It's school holidays here and I'm making the most of the time I have with my kids. I should be able to try out each idea over the next few days.

It is so gratifying to be able to access sensible, logical teaching advice and experience. Thanks for your time.

chew8
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Post by chew8 » Wed Apr 15, 2009 12:52 pm

I don't know whether this counts as 'purely practical', but people may find it useful to know that the irregular spelling of 'two' probably reflects an earlier pronunciation. 500 years ago, Chaucer rhymed 'two' with 'so', and I suspect that he would also have sounded the /w/. There's a famous old Scottish ballad called 'The Twa Corbies' ('The Two Crows'), and Robert Burns also used 'twa' for 'two' 200+ years ago. I think that even in modern times, some broad Scots speakers probably still use the word 'twa', pronouncing it as 'twah'. 'Two' is related not just to 'twelve' and 'twenty', but also to 'twin' and 'between'.

In explaining words with irregular spellings in my voluntary work with children aged 7+ to 8+, I often find it helpful to say something like 'That word looks as if we should pronounce it as .... , and actually that's exactly how people did pronounce it a long time ago. We've changed the way we say it to ....., but we've kept the old spelling'. That, to me, is one kind of good code-based teaching.
Melissa wrote:The concept of silent letters seems simple enough, but it bothers me because some spellings have silent letters and others are letter groups. Why is 'ea' a letter group, but words with 'wr' for the sound /r/ have a silent letter?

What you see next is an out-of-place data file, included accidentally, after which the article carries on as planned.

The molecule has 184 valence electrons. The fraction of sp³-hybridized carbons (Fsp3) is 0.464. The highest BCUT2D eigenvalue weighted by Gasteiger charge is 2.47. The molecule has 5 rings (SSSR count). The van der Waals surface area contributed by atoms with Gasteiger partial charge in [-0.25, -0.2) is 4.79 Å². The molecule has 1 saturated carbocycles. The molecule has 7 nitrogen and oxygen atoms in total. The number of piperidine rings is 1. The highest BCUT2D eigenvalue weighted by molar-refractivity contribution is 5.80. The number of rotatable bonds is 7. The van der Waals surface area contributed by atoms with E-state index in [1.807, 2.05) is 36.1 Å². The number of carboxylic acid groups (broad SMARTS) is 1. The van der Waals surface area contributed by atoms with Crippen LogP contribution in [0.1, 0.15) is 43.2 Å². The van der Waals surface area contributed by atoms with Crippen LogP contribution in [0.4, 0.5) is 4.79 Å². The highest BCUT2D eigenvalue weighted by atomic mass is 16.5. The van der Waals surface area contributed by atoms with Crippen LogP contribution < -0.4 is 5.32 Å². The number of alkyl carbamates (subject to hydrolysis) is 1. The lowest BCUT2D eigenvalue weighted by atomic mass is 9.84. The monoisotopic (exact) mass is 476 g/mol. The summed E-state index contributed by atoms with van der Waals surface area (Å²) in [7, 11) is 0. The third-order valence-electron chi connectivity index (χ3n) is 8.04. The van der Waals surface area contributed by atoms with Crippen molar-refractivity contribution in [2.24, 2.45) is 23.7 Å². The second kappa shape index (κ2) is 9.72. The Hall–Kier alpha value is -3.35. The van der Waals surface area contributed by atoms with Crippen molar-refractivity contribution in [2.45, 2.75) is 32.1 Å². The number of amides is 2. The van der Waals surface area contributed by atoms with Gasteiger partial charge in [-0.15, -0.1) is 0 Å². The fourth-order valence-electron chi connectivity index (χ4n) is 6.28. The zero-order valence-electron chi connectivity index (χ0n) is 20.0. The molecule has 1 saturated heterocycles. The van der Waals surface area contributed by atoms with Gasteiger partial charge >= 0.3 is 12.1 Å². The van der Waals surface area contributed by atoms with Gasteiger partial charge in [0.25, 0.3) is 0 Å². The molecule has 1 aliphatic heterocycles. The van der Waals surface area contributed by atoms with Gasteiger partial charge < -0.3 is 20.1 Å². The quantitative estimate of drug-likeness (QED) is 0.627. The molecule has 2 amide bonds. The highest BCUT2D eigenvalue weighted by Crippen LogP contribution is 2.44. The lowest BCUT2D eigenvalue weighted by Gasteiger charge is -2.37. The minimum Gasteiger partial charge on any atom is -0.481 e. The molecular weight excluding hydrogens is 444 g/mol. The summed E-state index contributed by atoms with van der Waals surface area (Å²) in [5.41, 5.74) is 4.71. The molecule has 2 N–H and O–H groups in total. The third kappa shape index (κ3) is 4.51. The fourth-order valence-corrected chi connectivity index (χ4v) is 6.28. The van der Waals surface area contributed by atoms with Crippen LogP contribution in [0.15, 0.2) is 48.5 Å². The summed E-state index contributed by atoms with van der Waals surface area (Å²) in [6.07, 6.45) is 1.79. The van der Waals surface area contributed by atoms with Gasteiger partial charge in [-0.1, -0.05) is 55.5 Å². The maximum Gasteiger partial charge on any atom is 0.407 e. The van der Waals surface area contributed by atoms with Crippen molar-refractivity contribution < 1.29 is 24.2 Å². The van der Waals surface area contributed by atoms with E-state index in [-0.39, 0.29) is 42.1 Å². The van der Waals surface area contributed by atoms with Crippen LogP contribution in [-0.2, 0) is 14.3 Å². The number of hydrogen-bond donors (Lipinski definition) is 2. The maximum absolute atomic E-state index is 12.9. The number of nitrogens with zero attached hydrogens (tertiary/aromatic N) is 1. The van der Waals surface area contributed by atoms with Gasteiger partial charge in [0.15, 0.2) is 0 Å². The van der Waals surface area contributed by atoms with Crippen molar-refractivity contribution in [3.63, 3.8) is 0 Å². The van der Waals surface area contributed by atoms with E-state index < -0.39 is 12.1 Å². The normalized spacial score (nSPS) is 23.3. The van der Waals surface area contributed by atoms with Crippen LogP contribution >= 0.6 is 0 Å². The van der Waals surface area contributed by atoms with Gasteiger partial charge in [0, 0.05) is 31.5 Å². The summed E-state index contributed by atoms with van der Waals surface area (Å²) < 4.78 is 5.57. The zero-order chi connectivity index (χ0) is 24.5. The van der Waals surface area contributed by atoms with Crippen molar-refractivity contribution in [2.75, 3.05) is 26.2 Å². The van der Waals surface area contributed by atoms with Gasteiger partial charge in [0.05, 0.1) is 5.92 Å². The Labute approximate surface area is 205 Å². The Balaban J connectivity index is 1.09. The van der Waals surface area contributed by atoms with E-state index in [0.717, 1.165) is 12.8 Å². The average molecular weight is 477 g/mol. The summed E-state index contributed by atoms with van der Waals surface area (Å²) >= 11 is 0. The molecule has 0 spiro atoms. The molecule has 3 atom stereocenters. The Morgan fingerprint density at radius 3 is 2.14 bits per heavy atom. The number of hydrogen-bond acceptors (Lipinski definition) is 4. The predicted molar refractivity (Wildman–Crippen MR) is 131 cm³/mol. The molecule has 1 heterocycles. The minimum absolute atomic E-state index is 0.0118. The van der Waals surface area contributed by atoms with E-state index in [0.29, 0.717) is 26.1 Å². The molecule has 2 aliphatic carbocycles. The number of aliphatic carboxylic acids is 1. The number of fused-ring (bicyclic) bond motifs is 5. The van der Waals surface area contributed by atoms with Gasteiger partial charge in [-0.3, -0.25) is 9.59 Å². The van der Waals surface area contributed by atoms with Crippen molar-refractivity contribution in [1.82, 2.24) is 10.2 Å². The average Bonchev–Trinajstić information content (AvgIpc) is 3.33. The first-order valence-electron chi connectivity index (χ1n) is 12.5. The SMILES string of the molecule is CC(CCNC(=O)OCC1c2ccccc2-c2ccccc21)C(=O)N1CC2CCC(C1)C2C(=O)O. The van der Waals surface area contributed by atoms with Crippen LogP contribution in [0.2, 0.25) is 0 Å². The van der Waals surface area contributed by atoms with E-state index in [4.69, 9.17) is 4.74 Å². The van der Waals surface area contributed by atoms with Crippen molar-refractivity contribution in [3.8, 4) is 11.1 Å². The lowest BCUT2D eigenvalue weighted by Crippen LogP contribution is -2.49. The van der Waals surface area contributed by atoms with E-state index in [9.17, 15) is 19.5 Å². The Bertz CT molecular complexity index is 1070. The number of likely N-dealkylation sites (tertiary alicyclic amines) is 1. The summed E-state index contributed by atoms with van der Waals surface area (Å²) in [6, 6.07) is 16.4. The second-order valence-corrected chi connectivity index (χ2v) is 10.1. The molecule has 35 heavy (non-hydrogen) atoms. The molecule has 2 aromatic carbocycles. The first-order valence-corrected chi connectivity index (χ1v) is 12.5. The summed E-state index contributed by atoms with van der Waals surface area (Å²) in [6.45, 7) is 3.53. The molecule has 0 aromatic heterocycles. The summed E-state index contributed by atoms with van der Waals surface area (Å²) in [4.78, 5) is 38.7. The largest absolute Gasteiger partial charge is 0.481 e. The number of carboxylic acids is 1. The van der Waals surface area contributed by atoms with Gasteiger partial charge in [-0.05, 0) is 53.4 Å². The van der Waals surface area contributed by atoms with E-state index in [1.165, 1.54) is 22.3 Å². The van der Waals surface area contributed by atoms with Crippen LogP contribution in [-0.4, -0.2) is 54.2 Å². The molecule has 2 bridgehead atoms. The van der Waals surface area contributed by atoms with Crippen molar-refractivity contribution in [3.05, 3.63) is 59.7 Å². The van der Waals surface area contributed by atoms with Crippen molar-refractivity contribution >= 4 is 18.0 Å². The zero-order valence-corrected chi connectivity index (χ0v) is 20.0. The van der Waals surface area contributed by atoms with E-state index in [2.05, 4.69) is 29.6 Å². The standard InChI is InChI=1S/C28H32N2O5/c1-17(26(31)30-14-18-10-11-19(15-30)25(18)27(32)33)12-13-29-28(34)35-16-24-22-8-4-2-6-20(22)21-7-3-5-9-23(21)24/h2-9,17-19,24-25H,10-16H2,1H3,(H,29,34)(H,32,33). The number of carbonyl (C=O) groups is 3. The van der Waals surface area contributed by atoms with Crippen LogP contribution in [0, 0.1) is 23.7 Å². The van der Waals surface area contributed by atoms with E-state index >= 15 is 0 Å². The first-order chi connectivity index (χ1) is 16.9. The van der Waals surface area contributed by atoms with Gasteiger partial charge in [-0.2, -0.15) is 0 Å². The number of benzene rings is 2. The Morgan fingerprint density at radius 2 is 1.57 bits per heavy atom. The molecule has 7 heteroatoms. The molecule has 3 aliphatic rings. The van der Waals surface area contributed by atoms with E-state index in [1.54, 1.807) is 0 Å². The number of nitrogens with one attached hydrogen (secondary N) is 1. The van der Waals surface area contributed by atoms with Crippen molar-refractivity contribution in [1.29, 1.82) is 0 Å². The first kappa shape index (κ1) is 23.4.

One consideration, for me, is the one mentioned above - changes in pronunciation over time. When a letter was once sounded in English but is sounded no longer, I think it's reasonable to call it 'silent'. I believe this is true of the 'w' in words starting 'wr' - apparently there are some old spellings which suggest that people found it difficult to pronounce the combination so sometimes inserted a vowel between the 'w' and the 'r' (e.g. 'weritt' for 'writ'). In some modern languages, words from the same roots as English 'wr' words start with 'wr' or 'vr', pronounced /vr/ in both cases - e.g. German and Dutch 'wringen' ('twist' or 'wring') and Danish 'vrang' ('wrong').

Another consideration is statistics: as I see it, the number of words in which 'ea' is a digraph representing a single sound is vast compared with the number of words in which 'ea' is not a digraph (e.g. 'create', 'react'), so treating 'ea' as a digraph gives us a very good chance of reading unfamiliar 'ea' words correctly on first encounters. By contrast, the number of words of the 'listen' type, where we can treat the 't' either as 'silent' or as part of a digraph for /s/, is very small compared with the number of words where the 's' and the 't' are separately sounded (e.g. 'stop', 'lost', 'piston', 'constant'...), so we have a much better chance of reading 'st' words correctly on first encounters if we sound the 's' and 't' separately than if we treat them as a potential digraph. So my own view is that if one wants to prepare learners to tackle unfamiliar words independently (a high priority for me), there are very good reasons for creating a digraph mindset for 'ea' and good reasons for not creating a digraph mindset for 'st'. Children usually cope very well with words such as 'listen', 'whistle' etc. by sounding out 'literalistically' then 'tweaking'.

I respect the views of those who think differently, however.

Jenny C.